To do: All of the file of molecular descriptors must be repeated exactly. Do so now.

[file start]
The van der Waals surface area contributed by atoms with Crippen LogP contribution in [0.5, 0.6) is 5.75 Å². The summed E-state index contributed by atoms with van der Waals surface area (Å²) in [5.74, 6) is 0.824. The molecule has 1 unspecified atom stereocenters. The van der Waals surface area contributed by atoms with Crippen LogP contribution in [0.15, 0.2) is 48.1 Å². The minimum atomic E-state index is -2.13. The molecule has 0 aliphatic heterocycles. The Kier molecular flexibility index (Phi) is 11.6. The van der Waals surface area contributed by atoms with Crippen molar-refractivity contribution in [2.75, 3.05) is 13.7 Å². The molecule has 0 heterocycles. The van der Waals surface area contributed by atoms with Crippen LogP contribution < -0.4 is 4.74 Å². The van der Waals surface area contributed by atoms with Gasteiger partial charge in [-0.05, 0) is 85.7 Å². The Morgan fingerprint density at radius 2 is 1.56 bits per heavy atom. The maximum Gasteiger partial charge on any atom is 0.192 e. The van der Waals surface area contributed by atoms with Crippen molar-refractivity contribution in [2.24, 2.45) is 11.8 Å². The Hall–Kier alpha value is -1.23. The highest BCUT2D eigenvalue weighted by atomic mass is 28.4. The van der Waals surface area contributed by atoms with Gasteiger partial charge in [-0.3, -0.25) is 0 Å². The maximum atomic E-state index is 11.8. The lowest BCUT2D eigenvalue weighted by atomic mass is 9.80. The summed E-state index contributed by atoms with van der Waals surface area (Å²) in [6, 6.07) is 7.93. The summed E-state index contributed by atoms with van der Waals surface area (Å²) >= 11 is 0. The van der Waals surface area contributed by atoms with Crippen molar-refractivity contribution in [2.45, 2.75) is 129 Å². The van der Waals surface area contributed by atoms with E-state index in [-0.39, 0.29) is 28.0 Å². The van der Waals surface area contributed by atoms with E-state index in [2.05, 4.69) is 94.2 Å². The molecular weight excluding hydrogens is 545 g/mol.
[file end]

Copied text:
The van der Waals surface area contributed by atoms with Crippen LogP contribution in [0.5, 0.6) is 5.75 Å². The summed E-state index contributed by atoms with van der Waals surface area (Å²) in [5.74, 6) is 0.824. The molecule has 1 unspecified atom stereocenters. The van der Waals surface area contributed by atoms with Crippen LogP contribution in [0.15, 0.2) is 48.1 Å². The minimum atomic E-state index is -2.13. The molecule has 0 aliphatic heterocycles. The Kier molecular flexibility index (Phi) is 11.6. The van der Waals surface area contributed by atoms with Crippen molar-refractivity contribution in [2.75, 3.05) is 13.7 Å². The molecule has 0 heterocycles. The van der Waals surface area contributed by atoms with Crippen LogP contribution < -0.4 is 4.74 Å². The van der Waals surface area contributed by atoms with Gasteiger partial charge in [-0.05, 0) is 85.7 Å². The Morgan fingerprint density at radius 2 is 1.56 bits per heavy atom. The maximum Gasteiger partial charge on any atom is 0.192 e. The van der Waals surface area contributed by atoms with Crippen molar-refractivity contribution in [2.24, 2.45) is 11.8 Å². The Hall–Kier alpha value is -1.23. The highest BCUT2D eigenvalue weighted by atomic mass is 28.4. The van der Waals surface area contributed by atoms with Gasteiger partial charge in [-0.3, -0.25) is 0 Å². The maximum atomic E-state index is 11.8. The lowest BCUT2D eigenvalue weighted by atomic mass is 9.80. The summed E-state index contributed by atoms with van der Waals surface area (Å²) in [6, 6.07) is 7.93. The summed E-state index contributed by atoms with van der Waals surface area (Å²) >= 11 is 0. The van der Waals surface area contributed by atoms with Crippen molar-refractivity contribution in [2.45, 2.75) is 129 Å². The van der Waals surface area contributed by atoms with E-state index in [-0.39, 0.29) is 28.0 Å². The van der Waals surface area contributed by atoms with E-state index in [2.05, 4.69) is 94.2 Å². The molecular weight excluding hydrogens is 545 g/mol.